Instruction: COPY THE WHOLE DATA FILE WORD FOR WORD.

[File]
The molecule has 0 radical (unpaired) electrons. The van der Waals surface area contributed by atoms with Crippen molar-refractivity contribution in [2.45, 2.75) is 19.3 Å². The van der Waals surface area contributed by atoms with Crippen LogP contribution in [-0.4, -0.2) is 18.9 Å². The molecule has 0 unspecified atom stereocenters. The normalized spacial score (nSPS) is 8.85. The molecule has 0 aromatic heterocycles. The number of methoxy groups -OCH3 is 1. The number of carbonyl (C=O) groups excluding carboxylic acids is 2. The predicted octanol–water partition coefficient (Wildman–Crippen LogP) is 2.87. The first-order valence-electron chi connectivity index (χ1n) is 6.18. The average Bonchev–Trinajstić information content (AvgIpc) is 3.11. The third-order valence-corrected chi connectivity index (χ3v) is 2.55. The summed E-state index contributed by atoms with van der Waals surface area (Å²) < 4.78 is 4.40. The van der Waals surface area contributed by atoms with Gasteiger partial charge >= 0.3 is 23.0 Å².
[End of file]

The molecule has 0 radical (unpaired) electrons. The van der Waals surface area contributed by atoms with Crippen molar-refractivity contribution in [2.45, 2.75) is 19.3 Å². The van der Waals surface area contributed by atoms with Crippen LogP contribution in [-0.4, -0.2) is 18.9 Å². The molecule has 0 unspecified atom stereocenters. The normalized spacial score (nSPS) is 8.85. The molecule has 0 aromatic heterocycles. The number of methoxy groups -OCH3 is 1. The number of carbonyl (C=O) groups excluding carboxylic acids is 2. The predicted octanol–water partition coefficient (Wildman–Crippen LogP) is 2.87. The first-order valence-electron chi connectivity index (χ1n) is 6.18. The average Bonchev–Trinajstić information content (AvgIpc) is 3.11. The third-order valence-corrected chi connectivity index (χ3v) is 2.55. The summed E-state index contributed by atoms with van der Waals surface area (Å²) < 4.78 is 4.40. The van der Waals surface area contributed by atoms with Gasteiger partial charge >= 0.3 is 23.0 Å².